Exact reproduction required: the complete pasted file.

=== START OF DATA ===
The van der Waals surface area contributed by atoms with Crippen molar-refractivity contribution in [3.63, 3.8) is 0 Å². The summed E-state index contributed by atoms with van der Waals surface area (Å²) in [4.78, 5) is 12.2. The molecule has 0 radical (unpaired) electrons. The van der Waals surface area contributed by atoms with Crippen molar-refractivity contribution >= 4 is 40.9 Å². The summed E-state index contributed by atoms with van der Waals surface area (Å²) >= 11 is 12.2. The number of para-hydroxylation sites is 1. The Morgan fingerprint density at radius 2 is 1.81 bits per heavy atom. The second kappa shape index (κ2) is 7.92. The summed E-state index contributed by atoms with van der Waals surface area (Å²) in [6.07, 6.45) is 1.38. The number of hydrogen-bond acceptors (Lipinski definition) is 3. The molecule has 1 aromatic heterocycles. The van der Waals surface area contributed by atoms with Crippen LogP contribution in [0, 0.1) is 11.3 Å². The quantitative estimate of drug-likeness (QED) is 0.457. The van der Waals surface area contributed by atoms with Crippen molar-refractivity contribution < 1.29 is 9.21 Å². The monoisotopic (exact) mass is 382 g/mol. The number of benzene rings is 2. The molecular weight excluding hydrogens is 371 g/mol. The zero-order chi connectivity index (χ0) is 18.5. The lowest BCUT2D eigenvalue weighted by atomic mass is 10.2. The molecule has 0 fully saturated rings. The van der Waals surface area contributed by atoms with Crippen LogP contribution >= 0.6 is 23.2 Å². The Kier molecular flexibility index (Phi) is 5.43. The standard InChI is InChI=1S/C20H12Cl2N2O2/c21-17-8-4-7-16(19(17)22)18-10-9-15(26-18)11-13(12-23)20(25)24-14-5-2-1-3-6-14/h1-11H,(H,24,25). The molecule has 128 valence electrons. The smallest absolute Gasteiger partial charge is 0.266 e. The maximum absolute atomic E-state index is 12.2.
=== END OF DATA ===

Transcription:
The van der Waals surface area contributed by atoms with Crippen molar-refractivity contribution in [3.63, 3.8) is 0 Å². The summed E-state index contributed by atoms with van der Waals surface area (Å²) in [4.78, 5) is 12.2. The molecule has 0 radical (unpaired) electrons. The van der Waals surface area contributed by atoms with Crippen molar-refractivity contribution >= 4 is 40.9 Å². The summed E-state index contributed by atoms with van der Waals surface area (Å²) >= 11 is 12.2. The number of para-hydroxylation sites is 1. The Morgan fingerprint density at radius 2 is 1.81 bits per heavy atom. The second kappa shape index (κ2) is 7.92. The summed E-state index contributed by atoms with van der Waals surface area (Å²) in [6.07, 6.45) is 1.38. The number of hydrogen-bond acceptors (Lipinski definition) is 3. The molecule has 1 aromatic heterocycles. The van der Waals surface area contributed by atoms with Crippen LogP contribution in [0, 0.1) is 11.3 Å². The quantitative estimate of drug-likeness (QED) is 0.457. The van der Waals surface area contributed by atoms with Crippen molar-refractivity contribution < 1.29 is 9.21 Å². The monoisotopic (exact) mass is 382 g/mol. The number of benzene rings is 2. The molecular weight excluding hydrogens is 371 g/mol. The zero-order chi connectivity index (χ0) is 18.5. The lowest BCUT2D eigenvalue weighted by atomic mass is 10.2. The molecule has 0 fully saturated rings. The van der Waals surface area contributed by atoms with Crippen LogP contribution >= 0.6 is 23.2 Å². The Kier molecular flexibility index (Phi) is 5.43. The standard InChI is InChI=1S/C20H12Cl2N2O2/c21-17-8-4-7-16(19(17)22)18-10-9-15(26-18)11-13(12-23)20(25)24-14-5-2-1-3-6-14/h1-11H,(H,24,25). The molecule has 128 valence electrons. The smallest absolute Gasteiger partial charge is 0.266 e. The maximum absolute atomic E-state index is 12.2.